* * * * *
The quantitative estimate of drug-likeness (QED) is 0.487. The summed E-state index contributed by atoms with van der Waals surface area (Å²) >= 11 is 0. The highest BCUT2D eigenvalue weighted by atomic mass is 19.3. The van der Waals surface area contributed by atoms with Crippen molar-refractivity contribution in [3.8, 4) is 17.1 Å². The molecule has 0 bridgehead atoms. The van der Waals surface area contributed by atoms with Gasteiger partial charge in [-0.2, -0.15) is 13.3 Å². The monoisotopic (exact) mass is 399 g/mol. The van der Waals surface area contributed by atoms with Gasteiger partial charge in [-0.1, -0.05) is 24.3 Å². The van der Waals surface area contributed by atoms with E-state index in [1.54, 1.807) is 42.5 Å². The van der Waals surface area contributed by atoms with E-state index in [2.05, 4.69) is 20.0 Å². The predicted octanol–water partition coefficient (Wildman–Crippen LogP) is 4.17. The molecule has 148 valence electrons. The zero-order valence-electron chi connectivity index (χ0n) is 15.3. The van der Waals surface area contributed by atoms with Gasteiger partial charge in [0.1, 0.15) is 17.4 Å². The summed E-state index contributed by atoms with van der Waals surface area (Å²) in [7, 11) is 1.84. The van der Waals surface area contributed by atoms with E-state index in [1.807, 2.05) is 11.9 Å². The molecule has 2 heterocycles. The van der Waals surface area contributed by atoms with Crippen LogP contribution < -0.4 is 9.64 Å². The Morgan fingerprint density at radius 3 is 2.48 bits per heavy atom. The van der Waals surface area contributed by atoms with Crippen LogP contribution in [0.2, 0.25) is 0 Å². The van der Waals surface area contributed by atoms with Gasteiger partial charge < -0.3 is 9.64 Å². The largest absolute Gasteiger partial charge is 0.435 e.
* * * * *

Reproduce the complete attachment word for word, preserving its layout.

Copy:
The quantitative estimate of drug-likeness (QED) is 0.487. The summed E-state index contributed by atoms with van der Waals surface area (Å²) >= 11 is 0. The highest BCUT2D eigenvalue weighted by atomic mass is 19.3. The van der Waals surface area contributed by atoms with Crippen molar-refractivity contribution in [3.8, 4) is 17.1 Å². The molecule has 0 bridgehead atoms. The van der Waals surface area contributed by atoms with Gasteiger partial charge in [-0.2, -0.15) is 13.3 Å². The monoisotopic (exact) mass is 399 g/mol. The van der Waals surface area contributed by atoms with Gasteiger partial charge in [-0.1, -0.05) is 24.3 Å². The van der Waals surface area contributed by atoms with E-state index in [1.54, 1.807) is 42.5 Å². The van der Waals surface area contributed by atoms with E-state index in [2.05, 4.69) is 20.0 Å². The predicted octanol–water partition coefficient (Wildman–Crippen LogP) is 4.17. The molecule has 148 valence electrons. The zero-order valence-electron chi connectivity index (χ0n) is 15.3. The van der Waals surface area contributed by atoms with Gasteiger partial charge in [0.1, 0.15) is 17.4 Å². The summed E-state index contributed by atoms with van der Waals surface area (Å²) in [7, 11) is 1.84. The van der Waals surface area contributed by atoms with E-state index in [1.807, 2.05) is 11.9 Å². The molecule has 2 heterocycles. The van der Waals surface area contributed by atoms with Crippen LogP contribution < -0.4 is 9.64 Å². The Morgan fingerprint density at radius 3 is 2.48 bits per heavy atom. The van der Waals surface area contributed by atoms with Crippen LogP contribution in [0.2, 0.25) is 0 Å². The van der Waals surface area contributed by atoms with Gasteiger partial charge < -0.3 is 9.64 Å². The largest absolute Gasteiger partial charge is 0.435 e.